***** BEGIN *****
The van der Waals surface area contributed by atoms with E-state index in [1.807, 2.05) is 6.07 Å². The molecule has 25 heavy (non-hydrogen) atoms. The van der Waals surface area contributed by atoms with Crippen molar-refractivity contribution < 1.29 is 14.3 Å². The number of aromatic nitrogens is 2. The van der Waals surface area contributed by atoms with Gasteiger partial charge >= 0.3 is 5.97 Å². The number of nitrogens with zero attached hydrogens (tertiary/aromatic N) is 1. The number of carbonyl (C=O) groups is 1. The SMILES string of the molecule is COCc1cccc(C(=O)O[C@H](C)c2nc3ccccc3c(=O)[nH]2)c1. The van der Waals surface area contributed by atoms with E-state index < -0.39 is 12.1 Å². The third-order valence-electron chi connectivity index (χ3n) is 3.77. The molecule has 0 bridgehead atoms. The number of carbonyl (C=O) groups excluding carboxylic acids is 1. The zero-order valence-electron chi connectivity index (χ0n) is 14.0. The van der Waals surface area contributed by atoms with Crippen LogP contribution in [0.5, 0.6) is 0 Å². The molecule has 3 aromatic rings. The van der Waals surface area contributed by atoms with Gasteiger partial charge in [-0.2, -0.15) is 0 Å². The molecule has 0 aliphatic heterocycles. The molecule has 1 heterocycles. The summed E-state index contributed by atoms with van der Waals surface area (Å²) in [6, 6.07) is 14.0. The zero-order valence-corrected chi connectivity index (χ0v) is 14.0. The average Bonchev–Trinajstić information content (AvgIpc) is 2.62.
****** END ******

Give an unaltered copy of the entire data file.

The van der Waals surface area contributed by atoms with E-state index in [1.807, 2.05) is 6.07 Å². The molecule has 25 heavy (non-hydrogen) atoms. The van der Waals surface area contributed by atoms with Crippen molar-refractivity contribution < 1.29 is 14.3 Å². The number of aromatic nitrogens is 2. The van der Waals surface area contributed by atoms with Gasteiger partial charge >= 0.3 is 5.97 Å². The number of nitrogens with zero attached hydrogens (tertiary/aromatic N) is 1. The number of carbonyl (C=O) groups is 1. The SMILES string of the molecule is COCc1cccc(C(=O)O[C@H](C)c2nc3ccccc3c(=O)[nH]2)c1. The van der Waals surface area contributed by atoms with E-state index < -0.39 is 12.1 Å². The third-order valence-electron chi connectivity index (χ3n) is 3.77. The molecule has 0 bridgehead atoms. The number of carbonyl (C=O) groups excluding carboxylic acids is 1. The zero-order valence-electron chi connectivity index (χ0n) is 14.0. The van der Waals surface area contributed by atoms with Crippen LogP contribution in [0.5, 0.6) is 0 Å². The molecule has 3 aromatic rings. The van der Waals surface area contributed by atoms with Gasteiger partial charge in [-0.2, -0.15) is 0 Å². The molecule has 0 aliphatic heterocycles. The molecule has 1 heterocycles. The summed E-state index contributed by atoms with van der Waals surface area (Å²) in [6, 6.07) is 14.0. The zero-order valence-corrected chi connectivity index (χ0v) is 14.0. The average Bonchev–Trinajstić information content (AvgIpc) is 2.62.